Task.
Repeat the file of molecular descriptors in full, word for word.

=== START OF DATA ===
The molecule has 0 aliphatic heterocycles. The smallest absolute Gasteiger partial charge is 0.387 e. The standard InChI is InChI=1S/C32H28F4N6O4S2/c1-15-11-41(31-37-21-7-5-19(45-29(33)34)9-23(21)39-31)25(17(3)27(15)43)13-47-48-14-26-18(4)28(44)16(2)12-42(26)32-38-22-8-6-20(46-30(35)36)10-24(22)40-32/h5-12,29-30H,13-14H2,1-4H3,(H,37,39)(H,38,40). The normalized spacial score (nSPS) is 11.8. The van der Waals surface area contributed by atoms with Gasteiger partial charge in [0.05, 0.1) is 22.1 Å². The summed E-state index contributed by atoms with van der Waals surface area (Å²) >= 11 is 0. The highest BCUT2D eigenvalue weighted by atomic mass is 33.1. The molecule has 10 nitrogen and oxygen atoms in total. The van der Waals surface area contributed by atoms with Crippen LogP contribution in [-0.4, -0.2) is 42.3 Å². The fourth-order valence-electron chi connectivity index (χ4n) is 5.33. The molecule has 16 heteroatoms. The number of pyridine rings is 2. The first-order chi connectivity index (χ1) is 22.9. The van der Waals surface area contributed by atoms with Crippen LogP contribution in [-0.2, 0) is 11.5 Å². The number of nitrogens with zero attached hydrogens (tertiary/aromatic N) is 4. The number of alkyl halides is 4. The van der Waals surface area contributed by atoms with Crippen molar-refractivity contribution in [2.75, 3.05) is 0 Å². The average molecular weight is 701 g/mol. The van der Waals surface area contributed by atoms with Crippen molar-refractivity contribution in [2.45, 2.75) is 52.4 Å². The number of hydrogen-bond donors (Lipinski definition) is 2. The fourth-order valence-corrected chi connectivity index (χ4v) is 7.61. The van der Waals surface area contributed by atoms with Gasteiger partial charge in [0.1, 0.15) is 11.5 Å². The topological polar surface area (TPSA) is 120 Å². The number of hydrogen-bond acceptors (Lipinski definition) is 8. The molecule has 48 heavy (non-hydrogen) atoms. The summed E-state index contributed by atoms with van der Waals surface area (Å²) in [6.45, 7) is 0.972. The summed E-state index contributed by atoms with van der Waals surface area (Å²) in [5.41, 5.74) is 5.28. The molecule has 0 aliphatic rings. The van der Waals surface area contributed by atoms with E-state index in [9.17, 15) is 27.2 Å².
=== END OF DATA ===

The molecule has 0 aliphatic heterocycles. The smallest absolute Gasteiger partial charge is 0.387 e. The standard InChI is InChI=1S/C32H28F4N6O4S2/c1-15-11-41(31-37-21-7-5-19(45-29(33)34)9-23(21)39-31)25(17(3)27(15)43)13-47-48-14-26-18(4)28(44)16(2)12-42(26)32-38-22-8-6-20(46-30(35)36)10-24(22)40-32/h5-12,29-30H,13-14H2,1-4H3,(H,37,39)(H,38,40). The normalized spacial score (nSPS) is 11.8. The van der Waals surface area contributed by atoms with Gasteiger partial charge in [0.05, 0.1) is 22.1 Å². The summed E-state index contributed by atoms with van der Waals surface area (Å²) >= 11 is 0. The highest BCUT2D eigenvalue weighted by atomic mass is 33.1. The molecule has 10 nitrogen and oxygen atoms in total. The van der Waals surface area contributed by atoms with Crippen LogP contribution in [-0.4, -0.2) is 42.3 Å². The fourth-order valence-electron chi connectivity index (χ4n) is 5.33. The molecule has 16 heteroatoms. The number of pyridine rings is 2. The first-order chi connectivity index (χ1) is 22.9. The van der Waals surface area contributed by atoms with Crippen LogP contribution in [-0.2, 0) is 11.5 Å². The number of nitrogens with zero attached hydrogens (tertiary/aromatic N) is 4. The number of alkyl halides is 4. The van der Waals surface area contributed by atoms with Crippen molar-refractivity contribution in [2.75, 3.05) is 0 Å². The average molecular weight is 701 g/mol. The van der Waals surface area contributed by atoms with Crippen molar-refractivity contribution in [2.45, 2.75) is 52.4 Å². The number of hydrogen-bond donors (Lipinski definition) is 2. The fourth-order valence-corrected chi connectivity index (χ4v) is 7.61. The van der Waals surface area contributed by atoms with Gasteiger partial charge in [0.1, 0.15) is 11.5 Å². The topological polar surface area (TPSA) is 120 Å². The number of hydrogen-bond acceptors (Lipinski definition) is 8. The molecule has 48 heavy (non-hydrogen) atoms. The summed E-state index contributed by atoms with van der Waals surface area (Å²) in [6.45, 7) is 0.972. The summed E-state index contributed by atoms with van der Waals surface area (Å²) in [5.41, 5.74) is 5.28. The molecule has 0 aliphatic rings. The van der Waals surface area contributed by atoms with E-state index in [9.17, 15) is 27.2 Å².